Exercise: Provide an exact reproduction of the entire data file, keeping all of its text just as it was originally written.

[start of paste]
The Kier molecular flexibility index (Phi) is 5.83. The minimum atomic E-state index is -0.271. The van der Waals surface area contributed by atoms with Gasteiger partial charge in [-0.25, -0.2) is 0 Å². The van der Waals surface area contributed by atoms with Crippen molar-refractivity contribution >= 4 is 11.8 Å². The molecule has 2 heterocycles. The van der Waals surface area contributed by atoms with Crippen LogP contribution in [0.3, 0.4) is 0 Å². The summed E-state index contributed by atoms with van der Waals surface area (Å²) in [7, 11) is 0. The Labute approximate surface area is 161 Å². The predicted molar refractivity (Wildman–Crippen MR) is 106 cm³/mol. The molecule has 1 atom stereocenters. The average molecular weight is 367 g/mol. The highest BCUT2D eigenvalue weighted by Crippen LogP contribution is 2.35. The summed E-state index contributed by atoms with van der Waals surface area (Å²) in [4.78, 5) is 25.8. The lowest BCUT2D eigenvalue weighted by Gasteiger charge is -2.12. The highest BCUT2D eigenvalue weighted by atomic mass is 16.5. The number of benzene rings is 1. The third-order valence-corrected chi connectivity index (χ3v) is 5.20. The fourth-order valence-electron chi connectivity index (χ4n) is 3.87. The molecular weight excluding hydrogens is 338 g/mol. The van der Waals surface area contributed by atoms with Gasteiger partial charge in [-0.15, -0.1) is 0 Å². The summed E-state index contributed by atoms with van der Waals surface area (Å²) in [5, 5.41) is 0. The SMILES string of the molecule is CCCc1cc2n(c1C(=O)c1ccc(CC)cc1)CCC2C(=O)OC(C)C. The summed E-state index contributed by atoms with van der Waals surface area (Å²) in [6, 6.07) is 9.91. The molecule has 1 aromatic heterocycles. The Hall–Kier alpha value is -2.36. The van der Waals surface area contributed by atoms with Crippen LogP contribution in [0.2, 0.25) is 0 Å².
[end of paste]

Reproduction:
The Kier molecular flexibility index (Phi) is 5.83. The minimum atomic E-state index is -0.271. The van der Waals surface area contributed by atoms with Gasteiger partial charge in [-0.25, -0.2) is 0 Å². The van der Waals surface area contributed by atoms with Crippen molar-refractivity contribution >= 4 is 11.8 Å². The molecule has 2 heterocycles. The van der Waals surface area contributed by atoms with Crippen LogP contribution in [0.3, 0.4) is 0 Å². The summed E-state index contributed by atoms with van der Waals surface area (Å²) in [7, 11) is 0. The Labute approximate surface area is 161 Å². The predicted molar refractivity (Wildman–Crippen MR) is 106 cm³/mol. The molecule has 1 atom stereocenters. The average molecular weight is 367 g/mol. The highest BCUT2D eigenvalue weighted by Crippen LogP contribution is 2.35. The summed E-state index contributed by atoms with van der Waals surface area (Å²) in [4.78, 5) is 25.8. The lowest BCUT2D eigenvalue weighted by Gasteiger charge is -2.12. The highest BCUT2D eigenvalue weighted by atomic mass is 16.5. The number of benzene rings is 1. The third-order valence-corrected chi connectivity index (χ3v) is 5.20. The fourth-order valence-electron chi connectivity index (χ4n) is 3.87. The molecular weight excluding hydrogens is 338 g/mol. The van der Waals surface area contributed by atoms with Gasteiger partial charge in [-0.15, -0.1) is 0 Å². The summed E-state index contributed by atoms with van der Waals surface area (Å²) in [5, 5.41) is 0. The SMILES string of the molecule is CCCc1cc2n(c1C(=O)c1ccc(CC)cc1)CCC2C(=O)OC(C)C. The summed E-state index contributed by atoms with van der Waals surface area (Å²) in [6, 6.07) is 9.91. The molecule has 1 aromatic heterocycles. The Hall–Kier alpha value is -2.36. The van der Waals surface area contributed by atoms with Crippen LogP contribution in [0.2, 0.25) is 0 Å².